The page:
Linder v. Thrifty Oil Co.

Decision Date26 June 2000
Docket NumberNo. S065501.,S065501.
Citation97 Cal.Rptr.2d 179,2 P.3d 27,23 Cal.4th 429
CourtCalifornia Supreme Court
PartiesRochelle C. LINDER, Plaintiff and Appellant, v. THRIFTY OIL CO., Defendant and Respondent.

Daar & Newman, Jeffery J. Daar and David Daar, Los Angeles, for Plaintiff and Appellant.

Chavez & Gertler, Mark A. Chavez, Mill Valley; The Sturdevant Law Firm, James C. Sturdevant, Steven S. Kaufhold, San Francisco; Bruce A. Broillet; David S. Casey, Jr., San Diego; Deborah David, Los Angeles; Douglas Devries, Sacramento; Laurence E. Drivon, San Joaquin; Thor Emblem, Escondido; Joseph F. Harbison III, Sacramento; Ian Herzog, Santa Monica; Steven J. Keifield; Harvey R. Levine; Moses Lebovits, Los Angeles; Wayne McClean, Woodland Hills; Mark P. Robinson, Jr., Newport Beach; David A. Rosen, Los Angeles; Leonard Sacks, Granada Hills; Daniel Smith, Los Angeles; Chris Spagnoli; Robert B. Steinberg, Los Angeles; Tony Tanke, San Mateo; Lea-Ann Tratten; Rick Simons; Thomas G. Stolpman, Long Beach; William D. Turley; and Roland Wrinkle, Woodland Hills, for Consumer Attorneys of California as Amicus Curiae on behalf of Plaintiff and Appellant.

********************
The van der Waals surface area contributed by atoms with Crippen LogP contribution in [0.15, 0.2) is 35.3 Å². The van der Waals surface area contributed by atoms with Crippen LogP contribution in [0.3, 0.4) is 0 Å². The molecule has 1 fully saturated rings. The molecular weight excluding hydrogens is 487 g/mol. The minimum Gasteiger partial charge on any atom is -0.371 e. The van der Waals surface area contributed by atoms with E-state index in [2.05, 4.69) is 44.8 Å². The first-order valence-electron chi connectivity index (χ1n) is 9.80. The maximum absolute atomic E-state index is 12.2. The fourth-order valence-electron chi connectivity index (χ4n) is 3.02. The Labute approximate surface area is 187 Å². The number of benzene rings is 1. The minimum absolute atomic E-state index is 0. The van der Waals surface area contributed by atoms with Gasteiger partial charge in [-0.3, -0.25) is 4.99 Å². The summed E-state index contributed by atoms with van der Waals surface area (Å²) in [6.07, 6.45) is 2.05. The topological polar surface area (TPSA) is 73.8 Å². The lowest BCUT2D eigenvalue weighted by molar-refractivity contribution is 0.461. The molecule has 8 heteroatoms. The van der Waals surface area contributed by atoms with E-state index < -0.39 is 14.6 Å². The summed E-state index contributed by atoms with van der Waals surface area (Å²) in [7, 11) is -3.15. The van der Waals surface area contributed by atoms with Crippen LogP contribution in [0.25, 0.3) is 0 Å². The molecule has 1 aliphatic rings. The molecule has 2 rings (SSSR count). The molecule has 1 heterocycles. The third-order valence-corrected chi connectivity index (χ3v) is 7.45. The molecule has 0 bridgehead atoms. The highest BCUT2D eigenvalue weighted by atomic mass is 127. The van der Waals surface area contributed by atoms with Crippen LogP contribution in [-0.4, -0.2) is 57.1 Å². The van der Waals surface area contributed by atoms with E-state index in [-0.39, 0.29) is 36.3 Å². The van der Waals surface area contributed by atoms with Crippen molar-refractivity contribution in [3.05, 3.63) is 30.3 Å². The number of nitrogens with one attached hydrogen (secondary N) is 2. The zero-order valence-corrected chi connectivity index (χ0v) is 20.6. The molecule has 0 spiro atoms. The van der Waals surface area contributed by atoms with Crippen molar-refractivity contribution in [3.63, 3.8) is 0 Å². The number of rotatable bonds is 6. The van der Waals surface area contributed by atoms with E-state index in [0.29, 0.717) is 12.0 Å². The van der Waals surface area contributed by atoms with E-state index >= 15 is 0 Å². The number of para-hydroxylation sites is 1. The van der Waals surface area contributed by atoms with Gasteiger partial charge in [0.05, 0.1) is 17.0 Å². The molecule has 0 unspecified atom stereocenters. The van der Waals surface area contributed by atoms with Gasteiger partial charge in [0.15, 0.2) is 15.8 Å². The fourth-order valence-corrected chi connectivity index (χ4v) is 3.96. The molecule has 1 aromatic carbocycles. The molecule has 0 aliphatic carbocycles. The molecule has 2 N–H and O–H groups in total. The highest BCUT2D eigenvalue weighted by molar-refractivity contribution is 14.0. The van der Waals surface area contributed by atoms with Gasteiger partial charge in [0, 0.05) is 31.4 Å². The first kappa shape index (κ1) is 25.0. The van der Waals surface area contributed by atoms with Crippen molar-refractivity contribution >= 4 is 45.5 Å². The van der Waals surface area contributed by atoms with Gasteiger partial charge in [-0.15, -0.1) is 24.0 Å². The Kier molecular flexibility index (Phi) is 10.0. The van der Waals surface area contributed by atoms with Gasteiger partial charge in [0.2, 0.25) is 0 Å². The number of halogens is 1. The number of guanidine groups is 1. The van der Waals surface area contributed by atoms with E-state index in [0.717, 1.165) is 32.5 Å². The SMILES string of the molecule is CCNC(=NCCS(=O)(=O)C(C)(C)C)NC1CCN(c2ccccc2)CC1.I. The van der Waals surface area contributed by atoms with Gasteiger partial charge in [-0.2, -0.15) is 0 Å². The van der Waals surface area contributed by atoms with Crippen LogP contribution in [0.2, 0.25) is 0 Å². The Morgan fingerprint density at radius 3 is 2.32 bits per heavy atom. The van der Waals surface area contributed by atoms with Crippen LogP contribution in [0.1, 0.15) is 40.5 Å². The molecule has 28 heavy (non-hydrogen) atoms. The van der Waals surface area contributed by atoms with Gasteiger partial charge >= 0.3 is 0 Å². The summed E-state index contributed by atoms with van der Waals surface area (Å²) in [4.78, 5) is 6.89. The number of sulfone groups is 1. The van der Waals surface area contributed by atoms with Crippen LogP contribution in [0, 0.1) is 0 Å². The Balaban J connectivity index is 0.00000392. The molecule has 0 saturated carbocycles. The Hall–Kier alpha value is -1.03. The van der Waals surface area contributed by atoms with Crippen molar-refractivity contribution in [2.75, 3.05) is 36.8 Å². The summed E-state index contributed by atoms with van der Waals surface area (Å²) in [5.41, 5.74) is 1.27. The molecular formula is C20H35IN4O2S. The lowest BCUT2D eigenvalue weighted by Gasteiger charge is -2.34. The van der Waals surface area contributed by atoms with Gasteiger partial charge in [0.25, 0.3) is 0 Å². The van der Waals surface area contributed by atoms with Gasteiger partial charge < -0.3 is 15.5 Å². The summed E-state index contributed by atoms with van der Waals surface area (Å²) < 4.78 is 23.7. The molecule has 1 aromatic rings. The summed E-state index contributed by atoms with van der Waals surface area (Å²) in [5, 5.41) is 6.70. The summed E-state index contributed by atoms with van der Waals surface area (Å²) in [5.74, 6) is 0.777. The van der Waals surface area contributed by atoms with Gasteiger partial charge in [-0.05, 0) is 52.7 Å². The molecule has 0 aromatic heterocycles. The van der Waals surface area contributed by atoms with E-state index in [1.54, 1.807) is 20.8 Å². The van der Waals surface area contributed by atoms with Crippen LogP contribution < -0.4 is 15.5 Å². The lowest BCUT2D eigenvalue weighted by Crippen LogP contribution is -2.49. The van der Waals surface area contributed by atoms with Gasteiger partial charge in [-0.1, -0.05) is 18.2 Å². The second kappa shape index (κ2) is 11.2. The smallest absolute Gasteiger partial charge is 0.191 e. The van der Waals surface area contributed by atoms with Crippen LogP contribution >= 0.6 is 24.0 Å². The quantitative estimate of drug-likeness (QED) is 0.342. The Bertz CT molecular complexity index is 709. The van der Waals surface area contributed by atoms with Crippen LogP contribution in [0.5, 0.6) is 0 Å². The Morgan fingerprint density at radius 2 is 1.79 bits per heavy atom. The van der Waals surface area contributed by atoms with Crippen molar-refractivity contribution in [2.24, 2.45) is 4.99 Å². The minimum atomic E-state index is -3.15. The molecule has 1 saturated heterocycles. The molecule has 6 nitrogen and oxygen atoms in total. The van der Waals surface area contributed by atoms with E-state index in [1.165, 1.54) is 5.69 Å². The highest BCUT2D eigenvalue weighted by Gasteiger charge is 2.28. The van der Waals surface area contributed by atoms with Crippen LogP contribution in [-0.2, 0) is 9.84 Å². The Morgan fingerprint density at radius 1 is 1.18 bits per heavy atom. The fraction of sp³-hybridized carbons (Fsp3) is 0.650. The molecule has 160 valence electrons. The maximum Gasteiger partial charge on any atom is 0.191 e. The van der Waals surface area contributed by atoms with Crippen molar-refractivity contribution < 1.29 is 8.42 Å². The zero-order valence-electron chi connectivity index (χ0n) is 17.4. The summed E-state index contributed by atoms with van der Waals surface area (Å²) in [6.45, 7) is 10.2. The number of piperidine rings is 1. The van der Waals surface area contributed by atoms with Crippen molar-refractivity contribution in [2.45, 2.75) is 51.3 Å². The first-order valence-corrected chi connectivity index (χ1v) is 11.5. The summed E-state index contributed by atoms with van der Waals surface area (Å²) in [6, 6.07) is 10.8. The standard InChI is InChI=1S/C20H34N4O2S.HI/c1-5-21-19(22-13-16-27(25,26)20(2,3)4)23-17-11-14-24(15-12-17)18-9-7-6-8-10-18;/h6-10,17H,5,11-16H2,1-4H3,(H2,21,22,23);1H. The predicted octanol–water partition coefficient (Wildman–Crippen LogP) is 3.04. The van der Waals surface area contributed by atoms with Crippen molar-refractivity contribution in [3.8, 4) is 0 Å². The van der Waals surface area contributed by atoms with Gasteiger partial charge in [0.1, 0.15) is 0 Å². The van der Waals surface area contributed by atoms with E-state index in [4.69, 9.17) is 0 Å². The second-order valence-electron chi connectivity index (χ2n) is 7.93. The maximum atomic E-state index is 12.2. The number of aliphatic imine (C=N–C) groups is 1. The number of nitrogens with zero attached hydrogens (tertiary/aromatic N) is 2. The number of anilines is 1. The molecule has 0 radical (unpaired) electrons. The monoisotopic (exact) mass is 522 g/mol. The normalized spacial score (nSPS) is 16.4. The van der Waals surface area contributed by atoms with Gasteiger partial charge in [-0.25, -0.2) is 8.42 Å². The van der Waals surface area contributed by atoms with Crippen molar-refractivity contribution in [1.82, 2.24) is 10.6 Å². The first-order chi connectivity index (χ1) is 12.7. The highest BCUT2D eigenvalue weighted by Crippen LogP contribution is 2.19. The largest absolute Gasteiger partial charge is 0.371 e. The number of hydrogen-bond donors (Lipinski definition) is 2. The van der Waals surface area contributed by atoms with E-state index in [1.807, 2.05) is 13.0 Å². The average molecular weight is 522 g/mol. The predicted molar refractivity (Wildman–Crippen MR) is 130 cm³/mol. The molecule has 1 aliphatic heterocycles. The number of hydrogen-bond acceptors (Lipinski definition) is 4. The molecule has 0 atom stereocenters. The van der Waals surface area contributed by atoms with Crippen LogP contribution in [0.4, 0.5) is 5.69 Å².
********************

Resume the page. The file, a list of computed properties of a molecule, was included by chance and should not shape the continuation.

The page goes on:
Bird, Marella, Boxer, Wolpert & Matz, Ronald J. Nessim, Mark T. Drooks, Thomas R. Freeman and Thomas V. Reichert, Los Angeles, for Defendant and Respondent.

Thomas & Walton, John R. Walton; Daniel J. Popeo and Richard A. Samp, for Washington Legal Foundation as Amicus Curiae on behalf of Defendant and Respondent.

Fred J. Hiestand, Sacramento, for the Association for California Tort Reform as Amicus Curiae on behalf of Defendant and Respondent.

Riordan & McKinzie, Kenneth Klein, Gina M. Calvelli and Karen Meckstroth, Los Angeles, for Union Oil Company of California, doing business as Unocal, and California Retailers Association as Amici Curiae on behalf of Defendant and Respondent.


The trial court below denied certification of this case as a class action. The Court of Appeal affirmed. We granted review to consider several questions. First, may certification of a proposed class be denied based upon a trial court's preliminary assessment that the cause of action alleged on behalf of the class lacks sufficient merit? Second, was adequate consideration given to the possible benefits of class action in this case? Third, did the Court of Appeal properly conclude that the aggregate amount of potential statutory penalties would be either too small or too onerous to support certification of a class?